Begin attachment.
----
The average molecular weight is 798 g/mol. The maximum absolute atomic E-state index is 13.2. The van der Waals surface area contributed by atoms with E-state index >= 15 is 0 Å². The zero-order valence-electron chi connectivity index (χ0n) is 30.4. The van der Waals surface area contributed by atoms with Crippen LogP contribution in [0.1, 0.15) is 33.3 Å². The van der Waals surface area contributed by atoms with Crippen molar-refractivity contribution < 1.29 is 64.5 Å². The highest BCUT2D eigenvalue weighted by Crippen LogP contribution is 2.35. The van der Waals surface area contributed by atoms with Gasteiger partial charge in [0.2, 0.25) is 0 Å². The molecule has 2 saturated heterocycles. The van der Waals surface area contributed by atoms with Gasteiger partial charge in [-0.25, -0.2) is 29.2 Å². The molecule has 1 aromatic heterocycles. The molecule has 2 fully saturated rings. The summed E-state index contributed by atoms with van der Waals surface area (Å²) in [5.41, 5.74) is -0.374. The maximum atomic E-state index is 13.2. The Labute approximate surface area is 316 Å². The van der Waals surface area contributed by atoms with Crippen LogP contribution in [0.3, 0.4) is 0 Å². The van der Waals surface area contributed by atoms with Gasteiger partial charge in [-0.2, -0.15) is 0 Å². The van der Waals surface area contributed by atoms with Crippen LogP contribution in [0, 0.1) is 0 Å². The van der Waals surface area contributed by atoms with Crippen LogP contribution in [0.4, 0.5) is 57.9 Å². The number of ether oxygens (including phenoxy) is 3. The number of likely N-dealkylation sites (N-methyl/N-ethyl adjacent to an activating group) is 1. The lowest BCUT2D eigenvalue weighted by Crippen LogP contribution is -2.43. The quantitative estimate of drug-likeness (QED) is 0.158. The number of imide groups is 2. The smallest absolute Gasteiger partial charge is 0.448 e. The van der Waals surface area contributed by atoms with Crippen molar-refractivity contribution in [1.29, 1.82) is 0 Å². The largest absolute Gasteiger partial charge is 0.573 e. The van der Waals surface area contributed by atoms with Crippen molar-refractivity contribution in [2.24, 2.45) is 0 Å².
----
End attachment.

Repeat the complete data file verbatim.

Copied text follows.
The average molecular weight is 798 g/mol. The maximum absolute atomic E-state index is 13.2. The van der Waals surface area contributed by atoms with E-state index >= 15 is 0 Å². The zero-order valence-electron chi connectivity index (χ0n) is 30.4. The van der Waals surface area contributed by atoms with Crippen LogP contribution in [0.1, 0.15) is 33.3 Å². The van der Waals surface area contributed by atoms with Crippen molar-refractivity contribution < 1.29 is 64.5 Å². The highest BCUT2D eigenvalue weighted by Crippen LogP contribution is 2.35. The van der Waals surface area contributed by atoms with Gasteiger partial charge in [0.2, 0.25) is 0 Å². The molecule has 2 saturated heterocycles. The van der Waals surface area contributed by atoms with Gasteiger partial charge in [-0.25, -0.2) is 29.2 Å². The molecule has 1 aromatic heterocycles. The molecule has 2 fully saturated rings. The summed E-state index contributed by atoms with van der Waals surface area (Å²) in [5.41, 5.74) is -0.374. The maximum atomic E-state index is 13.2. The Labute approximate surface area is 316 Å². The van der Waals surface area contributed by atoms with Crippen LogP contribution in [0.3, 0.4) is 0 Å². The van der Waals surface area contributed by atoms with Gasteiger partial charge in [-0.2, -0.15) is 0 Å². The van der Waals surface area contributed by atoms with Crippen LogP contribution in [0, 0.1) is 0 Å². The van der Waals surface area contributed by atoms with Crippen LogP contribution in [0.4, 0.5) is 57.9 Å². The number of ether oxygens (including phenoxy) is 3. The number of likely N-dealkylation sites (N-methyl/N-ethyl adjacent to an activating group) is 1. The lowest BCUT2D eigenvalue weighted by Crippen LogP contribution is -2.43. The quantitative estimate of drug-likeness (QED) is 0.158. The number of imide groups is 2. The smallest absolute Gasteiger partial charge is 0.448 e. The van der Waals surface area contributed by atoms with Crippen molar-refractivity contribution in [1.29, 1.82) is 0 Å². The largest absolute Gasteiger partial charge is 0.573 e. The van der Waals surface area contributed by atoms with Crippen molar-refractivity contribution in [2.24, 2.45) is 0 Å².